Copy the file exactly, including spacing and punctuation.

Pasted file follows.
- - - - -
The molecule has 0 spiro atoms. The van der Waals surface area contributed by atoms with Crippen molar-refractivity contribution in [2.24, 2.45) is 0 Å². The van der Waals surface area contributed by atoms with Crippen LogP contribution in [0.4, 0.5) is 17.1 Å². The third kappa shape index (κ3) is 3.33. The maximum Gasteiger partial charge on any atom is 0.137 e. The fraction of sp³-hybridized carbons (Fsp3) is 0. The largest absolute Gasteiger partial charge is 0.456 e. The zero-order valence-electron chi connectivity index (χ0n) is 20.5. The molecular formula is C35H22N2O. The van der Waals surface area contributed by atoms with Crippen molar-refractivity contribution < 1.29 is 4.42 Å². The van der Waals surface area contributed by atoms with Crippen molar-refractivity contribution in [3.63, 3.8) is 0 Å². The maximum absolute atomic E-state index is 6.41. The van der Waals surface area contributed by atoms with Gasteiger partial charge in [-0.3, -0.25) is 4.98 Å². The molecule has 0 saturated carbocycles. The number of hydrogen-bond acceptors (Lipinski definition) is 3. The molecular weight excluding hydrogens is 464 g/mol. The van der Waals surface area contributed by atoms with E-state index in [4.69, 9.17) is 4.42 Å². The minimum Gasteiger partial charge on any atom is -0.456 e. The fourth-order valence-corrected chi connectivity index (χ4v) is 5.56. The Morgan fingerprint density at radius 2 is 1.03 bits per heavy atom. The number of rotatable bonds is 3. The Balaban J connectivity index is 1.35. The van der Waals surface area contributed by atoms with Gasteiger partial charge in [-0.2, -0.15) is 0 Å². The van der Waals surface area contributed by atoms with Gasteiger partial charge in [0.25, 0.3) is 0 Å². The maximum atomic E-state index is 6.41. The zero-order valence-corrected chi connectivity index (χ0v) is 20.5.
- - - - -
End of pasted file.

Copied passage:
The molecule has 0 spiro atoms. The van der Waals surface area contributed by atoms with Crippen molar-refractivity contribution in [2.24, 2.45) is 0 Å². The van der Waals surface area contributed by atoms with Crippen LogP contribution in [0.4, 0.5) is 17.1 Å². The third kappa shape index (κ3) is 3.33. The maximum Gasteiger partial charge on any atom is 0.137 e. The fraction of sp³-hybridized carbons (Fsp3) is 0. The largest absolute Gasteiger partial charge is 0.456 e. The zero-order valence-electron chi connectivity index (χ0n) is 20.5. The molecular formula is C35H22N2O. The van der Waals surface area contributed by atoms with Crippen molar-refractivity contribution < 1.29 is 4.42 Å². The van der Waals surface area contributed by atoms with Crippen molar-refractivity contribution in [3.63, 3.8) is 0 Å². The maximum absolute atomic E-state index is 6.41. The van der Waals surface area contributed by atoms with Gasteiger partial charge in [-0.3, -0.25) is 4.98 Å². The molecule has 0 saturated carbocycles. The number of hydrogen-bond acceptors (Lipinski definition) is 3. The molecular weight excluding hydrogens is 464 g/mol. The van der Waals surface area contributed by atoms with E-state index in [4.69, 9.17) is 4.42 Å². The minimum Gasteiger partial charge on any atom is -0.456 e. The fourth-order valence-corrected chi connectivity index (χ4v) is 5.56. The Morgan fingerprint density at radius 2 is 1.03 bits per heavy atom. The number of rotatable bonds is 3. The Balaban J connectivity index is 1.35. The van der Waals surface area contributed by atoms with Gasteiger partial charge in [-0.2, -0.15) is 0 Å². The van der Waals surface area contributed by atoms with Gasteiger partial charge in [0.25, 0.3) is 0 Å². The maximum atomic E-state index is 6.41. The zero-order valence-corrected chi connectivity index (χ0v) is 20.5.